More than 1,200 schools in England have not had a full Ofsted inspection in seven years, with more than 100 given respite for longer than a decade, a new Schools Week analysis reveals.
A policy introduced by the government in 2011 exempts schools graded outstanding from further routine inspection as long as data shows they are “maintaining performance”.
Instead the watchdog’s “risk assessment” approach monitors outstanding schools for factors such as academic performance and pupil attendance, but there are fears this does not reveal the full truth about a school, such as its safeguarding.
The latest official statistics from Ofsted show that 106 schools have gone more than 10 years without a full inspection; 372 are recorded as not receiving one since 2007; 398 since 2008; and 407 since 2009. In total 1,283 schools appear not to have been inspected for more than seven years.
Union leader Malcolm Trobe, interim general secretary at the Association of School and College Leaders, said he wants the policy reviewed, arguing that it is dangerous for such a high number of schools to go so long without a full inspection.
He said: “Ofsted does have to prioritise what they are doing, but 10 years is way too long for them not to have picked up on a reinspection.
“The risk assessment procedure will not necessarily cover everything that is going on. It is important for all aspects of school life be accounted for.”
The government reduced inspections of outstanding schools in 2011 with the aim of allowing Ofsted to “focus its resources on underperforming schools”.
However, Schools Week’s sister paper FE Week has learned the policy could be changing for further education providers.
A DfE spokesperson said that while outstanding schools were exempt from routine inspection, they were still subject to accountability measures
A spokesperson for Ofsted said the organisation had “no plans at the moment to change” the exemption and noted it was the government, not the inspectorate, that created the policy in the first place.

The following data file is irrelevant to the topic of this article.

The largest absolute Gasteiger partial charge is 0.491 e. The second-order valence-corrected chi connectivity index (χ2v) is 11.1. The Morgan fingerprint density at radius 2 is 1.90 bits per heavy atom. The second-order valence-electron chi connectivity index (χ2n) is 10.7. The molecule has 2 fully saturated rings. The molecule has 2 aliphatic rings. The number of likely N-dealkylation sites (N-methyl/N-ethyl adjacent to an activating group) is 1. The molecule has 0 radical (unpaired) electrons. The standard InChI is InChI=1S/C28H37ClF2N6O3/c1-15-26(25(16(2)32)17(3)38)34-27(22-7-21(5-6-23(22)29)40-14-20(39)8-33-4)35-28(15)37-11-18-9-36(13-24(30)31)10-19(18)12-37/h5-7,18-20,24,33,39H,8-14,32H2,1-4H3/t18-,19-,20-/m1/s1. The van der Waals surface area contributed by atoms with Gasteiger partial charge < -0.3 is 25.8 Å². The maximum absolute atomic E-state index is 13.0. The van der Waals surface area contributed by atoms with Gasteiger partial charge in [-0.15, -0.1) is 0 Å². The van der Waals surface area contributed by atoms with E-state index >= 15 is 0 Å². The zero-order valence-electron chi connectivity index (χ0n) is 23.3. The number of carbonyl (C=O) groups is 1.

A Department for Education spokesperson said that while outstanding schools were exempt from routine inspection, they were still subject to accountability measures.
But the introduction of regional schools commissioners (RSCs) who oversee school performance using data has now created overlap with Ofsted’s data monitoring.
Trobe said his union would ask the new chief inspector, Amanda Spielman, and the national schools commissioner, Sir David Carter, for “absolute clarity” about the responsibilities of each group.
Spielman, who took the reins from Sir Michael Wilshaw this month, also said during a parliamentary hearing last year that she was looking at scrapping the outstanding rating altogether.
However, because the government wrote the exemption from inspection for outstanding schools into law in 2011, parliament would need to repeal the law before the top grade could be scrapped.
Trobe said he hoped Spielman would “open up the debate” about the outstanding grade now she was in post.
“Obviously you want schools to have high aspirations so you can see why you want an outstanding grade to be available. But there are a number of reasons why, particularly given the shortness of a lot of inspections now, as to how the judgment can be made in the amount of person-hours spent coming up with such an important decision,” he said.
But Rachel de Souza, founder of campaign group Parents and Teachers for Excellence and chief executive of the Inspiration Trust, said outstanding schools should be “left to get on to do what they do best” if they still delivered excellent results and parents had not raised any concerns.
She told Schools Week: “Ofsted only has so many resources available to it and should focus them on schools that are failing. Inspecting top performing schools is a waste of time and money.”